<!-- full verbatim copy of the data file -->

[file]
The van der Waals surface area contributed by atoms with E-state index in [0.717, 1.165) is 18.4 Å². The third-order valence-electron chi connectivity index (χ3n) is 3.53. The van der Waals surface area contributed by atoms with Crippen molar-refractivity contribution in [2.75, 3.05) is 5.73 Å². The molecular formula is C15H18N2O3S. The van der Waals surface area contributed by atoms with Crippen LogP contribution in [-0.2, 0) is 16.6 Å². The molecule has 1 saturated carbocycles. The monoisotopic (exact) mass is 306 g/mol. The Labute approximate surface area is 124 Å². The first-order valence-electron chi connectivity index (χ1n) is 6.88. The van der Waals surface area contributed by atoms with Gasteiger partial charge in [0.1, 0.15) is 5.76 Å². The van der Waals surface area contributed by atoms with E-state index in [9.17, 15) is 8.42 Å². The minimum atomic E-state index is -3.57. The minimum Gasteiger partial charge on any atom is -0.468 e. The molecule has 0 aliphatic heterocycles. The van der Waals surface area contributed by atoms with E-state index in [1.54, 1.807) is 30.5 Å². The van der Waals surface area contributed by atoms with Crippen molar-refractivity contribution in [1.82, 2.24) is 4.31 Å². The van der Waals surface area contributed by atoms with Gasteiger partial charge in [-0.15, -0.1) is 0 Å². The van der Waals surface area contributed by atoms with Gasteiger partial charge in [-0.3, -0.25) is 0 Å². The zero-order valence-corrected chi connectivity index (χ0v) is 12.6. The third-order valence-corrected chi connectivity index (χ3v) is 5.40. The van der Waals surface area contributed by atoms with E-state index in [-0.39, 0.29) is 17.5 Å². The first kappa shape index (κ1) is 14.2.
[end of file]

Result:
The van der Waals surface area contributed by atoms with E-state index in [0.717, 1.165) is 18.4 Å². The third-order valence-electron chi connectivity index (χ3n) is 3.53. The van der Waals surface area contributed by atoms with Crippen molar-refractivity contribution in [2.75, 3.05) is 5.73 Å². The molecular formula is C15H18N2O3S. The van der Waals surface area contributed by atoms with Crippen LogP contribution in [-0.2, 0) is 16.6 Å². The molecule has 1 saturated carbocycles. The monoisotopic (exact) mass is 306 g/mol. The Labute approximate surface area is 124 Å². The first-order valence-electron chi connectivity index (χ1n) is 6.88. The van der Waals surface area contributed by atoms with Gasteiger partial charge in [0.1, 0.15) is 5.76 Å². The van der Waals surface area contributed by atoms with E-state index in [9.17, 15) is 8.42 Å². The minimum atomic E-state index is -3.57. The minimum Gasteiger partial charge on any atom is -0.468 e. The molecule has 0 aliphatic heterocycles. The van der Waals surface area contributed by atoms with E-state index in [1.54, 1.807) is 30.5 Å². The van der Waals surface area contributed by atoms with Crippen molar-refractivity contribution in [1.82, 2.24) is 4.31 Å². The van der Waals surface area contributed by atoms with Gasteiger partial charge in [-0.15, -0.1) is 0 Å². The van der Waals surface area contributed by atoms with Gasteiger partial charge in [-0.3, -0.25) is 0 Å². The zero-order valence-corrected chi connectivity index (χ0v) is 12.6. The third-order valence-corrected chi connectivity index (χ3v) is 5.40. The van der Waals surface area contributed by atoms with E-state index in [-0.39, 0.29) is 17.5 Å². The first kappa shape index (κ1) is 14.2.